Brands that produce water based airbrush makeup include Temptu, Dinair, Beletto, Kett Cosmetics, Graftobian and Luminess, 

Silicone Makeup (s/b):
This type of makeup is getting more and more popular after Temptu became the first system to include a silicone version. S/b is thicker than water-based, but still much thinner than traditional makeup. This formula also perfectly matches the texture of the skin and when applied correctly with the right colour match is undetectable on the face and can be used to spot correct and need not be used over the whole face if not required, unlike w/b makeup. 

S/b is very water-resistant and will resist tears and sweat and so will last longer. Although very resistant to smudging with touch etc, it can also benefit from a setting spray to keep in place all day. S/b gives a more dewy finish than w/b and looks more natural on the skin. 

Technically s/b needs a specific cleaner to clean it from the airbrush therefore, most companies who produce s/b makeup have their own cleaning solutions. As the product is thicker than w/b it needs a larger nozzle on the airbrush and will need a higher psi to push it through the gun. This means that not all compressors and airbrush guns will be suitable for s/b makeup. 

Brands that produce s/b makeup include Temptu and Mistair

Alcohol Based (a/b):
Alcohol based makeup is not for everyday wear as you don’t want to be applying alcohol to your skin on a regular basis. A/b makeup is used mainly for theatrical makeup and special effects as it is extremely durable and long lasting. It is completely waterproof and can last for days if taken care of properly. 

Brands that produce a/b makeup include Temptu and Graftobian

Why use airbrush makeup?

It is well known that airbrush makeup is used a lot in TV and film to get a flawless finish. These days most of the newsreaders on TV have airbrushed makeup as they are now appearing in HD which shows up all the flaws. Airbrushed makeup reduces the look of flaws considerably when applied correctly. We often hear the term “airbrushed look” when referring to traditional makeup, so there’s obviously a reason for this.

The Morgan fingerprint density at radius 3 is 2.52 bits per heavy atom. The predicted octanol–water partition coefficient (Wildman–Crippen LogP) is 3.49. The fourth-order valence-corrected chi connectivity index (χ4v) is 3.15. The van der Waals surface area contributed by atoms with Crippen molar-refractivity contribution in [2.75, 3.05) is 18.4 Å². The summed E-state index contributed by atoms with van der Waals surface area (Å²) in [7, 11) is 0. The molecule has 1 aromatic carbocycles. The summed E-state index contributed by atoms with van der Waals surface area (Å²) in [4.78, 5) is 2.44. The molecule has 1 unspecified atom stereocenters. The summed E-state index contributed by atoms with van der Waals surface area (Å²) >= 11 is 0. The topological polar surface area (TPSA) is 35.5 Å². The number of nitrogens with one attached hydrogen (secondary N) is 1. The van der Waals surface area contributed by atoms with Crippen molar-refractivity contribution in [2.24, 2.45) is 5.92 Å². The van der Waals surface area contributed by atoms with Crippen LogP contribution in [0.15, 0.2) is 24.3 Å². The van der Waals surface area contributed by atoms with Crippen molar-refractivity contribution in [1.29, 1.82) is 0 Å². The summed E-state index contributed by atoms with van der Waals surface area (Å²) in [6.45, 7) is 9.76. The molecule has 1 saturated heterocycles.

The makeup is applied to the skin via an airbrush which mixes the makeup with air to produce a fine mist controlled via a pressure trigger on the gun. It is very hygienic as at no point does anything other than the makeup touch the skin. Coverage can be controlled by the number of passes over the skin the mist makes and the trigger pressure. This means you can create a very light cover or build it up to full coverage. There is no rubbing or blending involved so the makeup sits lightly on the skin for a flawless look. Also, because it sits on top of the skin it is much less likely to cause allergic reactions.

You should also be aware that airbrush makeup is not just about foundation. These days all the major brands produce a whole range of colours than can be used on cheeks, eyes, lips etc. This means you can easily do full face makeup completely using airbrush makeup. It just takes more practice.

What do I need to airbrush?

Basically, there are three parts to airbrushing: the compressor, the airbrush gun and the makeup. Most airbrush makeup companies offer sets which include the different components but you can also mix and match to get the best of each component.